As part of our look ahead at the Lakers' projected roster next season, we continue to work our way from the bottom to the top of the rotation. Next up...Dilip Vishwanat/Getty Images
It remains to be seen whether Walton will be
healthy enough next season to help facilitate
Role for 2010-2011
The quintessential "your guess is as good as mine" crap shoot. Never a strong bet to go a season without an injury, 2010 was a particularly bruised affair for Walton. A bad back limited him to a career-low 29 games, with stats mirroring that valley nearly across the board. During his exit interview, Luke expressed hope surgery could be avoided, but to the best of my knowledge, a date with the knife hasn't been ruled out. Mitch Kupchak drafted Devin Ebanks in part as insurance should the seven-year veteran miss a large chunk of time. Since then, Kupchak has expressed concern Walton could miss the entire 2011 season. Hence, the signing of Matt Barnes.
Backs can be difficult to treat and even harder to predict. They can be set off by anything from hard contact to a sneeze to just sleeping funny. One day you feel great. The next day, horrible. But whatever lack of progress for Walton since last preseason (when this ailment first surfaced) hasn't been for lack of trying. Or lack of desire to carry his weight. I can say with absolute certainty Luke's not the kind of player content to simply cash an unearned check. He was quite unhappy and frustrated by this turn of events.
Unfortunately, the same experience could be on tap next season.
At any rate, Walton's availability may be up in the air like George Clooney, but his role will be relatively limited even if healthy. Barnes figures to steal away the majority of minutes Luke would have gotten as Artest's main sub, and Kobe will sometimes check in at the wing, too. Not much leftover beyond scraps for the son of Big Red.
But that's not the same thing as having no role whatsoever. Walton knows the offense better than either Artest or Barnes, and more specifically, can run circles around them running it. For that matter, he's among the better Lakers at this particular skill set, with a knack for goosing the triangle when things grow stagnant or cockeyed. Most recently, he did a nice job filling in for Artest during Game 3 of the Finals when the starter got into early foul trouble.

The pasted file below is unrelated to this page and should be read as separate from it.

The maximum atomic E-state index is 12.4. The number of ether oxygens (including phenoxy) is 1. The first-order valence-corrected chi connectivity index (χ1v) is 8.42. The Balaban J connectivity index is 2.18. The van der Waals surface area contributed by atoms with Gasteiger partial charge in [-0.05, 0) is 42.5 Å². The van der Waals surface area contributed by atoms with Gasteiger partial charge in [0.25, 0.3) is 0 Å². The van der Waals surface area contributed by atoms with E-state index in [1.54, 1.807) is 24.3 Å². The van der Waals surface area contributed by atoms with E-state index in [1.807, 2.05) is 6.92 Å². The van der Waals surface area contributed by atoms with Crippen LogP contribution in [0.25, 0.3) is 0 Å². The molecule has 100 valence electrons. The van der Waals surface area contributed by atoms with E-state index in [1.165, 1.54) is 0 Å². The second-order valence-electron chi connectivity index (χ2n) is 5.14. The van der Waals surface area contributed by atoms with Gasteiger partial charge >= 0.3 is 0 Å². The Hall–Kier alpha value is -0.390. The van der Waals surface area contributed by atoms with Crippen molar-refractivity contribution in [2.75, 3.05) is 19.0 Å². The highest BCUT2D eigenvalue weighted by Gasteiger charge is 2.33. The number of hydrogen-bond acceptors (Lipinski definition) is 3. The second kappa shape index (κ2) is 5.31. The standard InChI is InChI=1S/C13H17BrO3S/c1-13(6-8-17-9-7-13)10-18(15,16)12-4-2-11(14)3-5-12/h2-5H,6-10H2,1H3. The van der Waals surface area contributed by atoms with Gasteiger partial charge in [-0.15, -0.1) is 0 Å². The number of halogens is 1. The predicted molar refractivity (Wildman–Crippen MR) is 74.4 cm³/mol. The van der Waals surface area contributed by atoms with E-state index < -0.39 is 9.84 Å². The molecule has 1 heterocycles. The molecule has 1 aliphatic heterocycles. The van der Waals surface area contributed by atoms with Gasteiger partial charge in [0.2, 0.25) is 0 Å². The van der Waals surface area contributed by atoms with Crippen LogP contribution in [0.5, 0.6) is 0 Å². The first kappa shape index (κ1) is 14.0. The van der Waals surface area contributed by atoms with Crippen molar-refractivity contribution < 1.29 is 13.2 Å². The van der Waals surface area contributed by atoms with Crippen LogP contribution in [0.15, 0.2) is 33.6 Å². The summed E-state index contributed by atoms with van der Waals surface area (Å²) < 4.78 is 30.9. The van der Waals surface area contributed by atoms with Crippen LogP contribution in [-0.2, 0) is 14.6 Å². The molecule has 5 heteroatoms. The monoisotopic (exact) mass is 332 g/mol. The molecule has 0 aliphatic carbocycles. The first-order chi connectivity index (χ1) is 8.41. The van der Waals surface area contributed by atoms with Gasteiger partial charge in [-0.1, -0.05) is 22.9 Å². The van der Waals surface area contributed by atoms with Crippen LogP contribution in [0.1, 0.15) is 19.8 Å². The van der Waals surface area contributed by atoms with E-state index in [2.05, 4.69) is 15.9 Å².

The Lakers' propensity for inexplicably (and regrettably) abandoning the offense means Walton's ability to ground the action will always have a use. Thus, health assumed, Walton will likely work as a specialist of sorts. Baseball has situational lefties. Football has third down backs. Hockey has enforcers. Walton will also have a "gig." On certain nights, he'll be called upon to restore order and flow. More often than not, he'll be asked to do very little. Unless he's unable to suit up, of course, which could mean another season of specializing as an honorary assistant coach. Not that Walton didn't enjoy the experience last season, but it's definitely not his first choice.
Best Case Scenario
A summer's worth of therapy and rehab takes, allowing Walton to be contribute in sparing but meaningful fashion. So joyous is Walton over his return to health, he celebrates by bringing Joey's Smokin' BBQ to every home game for the media to eat (feeding reporters being the logical, natural reaction to this good fortune).
Worst Case Scenario
Fans become incredibly well acquainted with Walton's taste in suits. Even worse, there's so little improvement, the 2011-2012 season appears jeopardized as well. No rejuvenation means no BBQ in the press room, and as those who eat there on a regular basis will attest, that's the real tragedy here.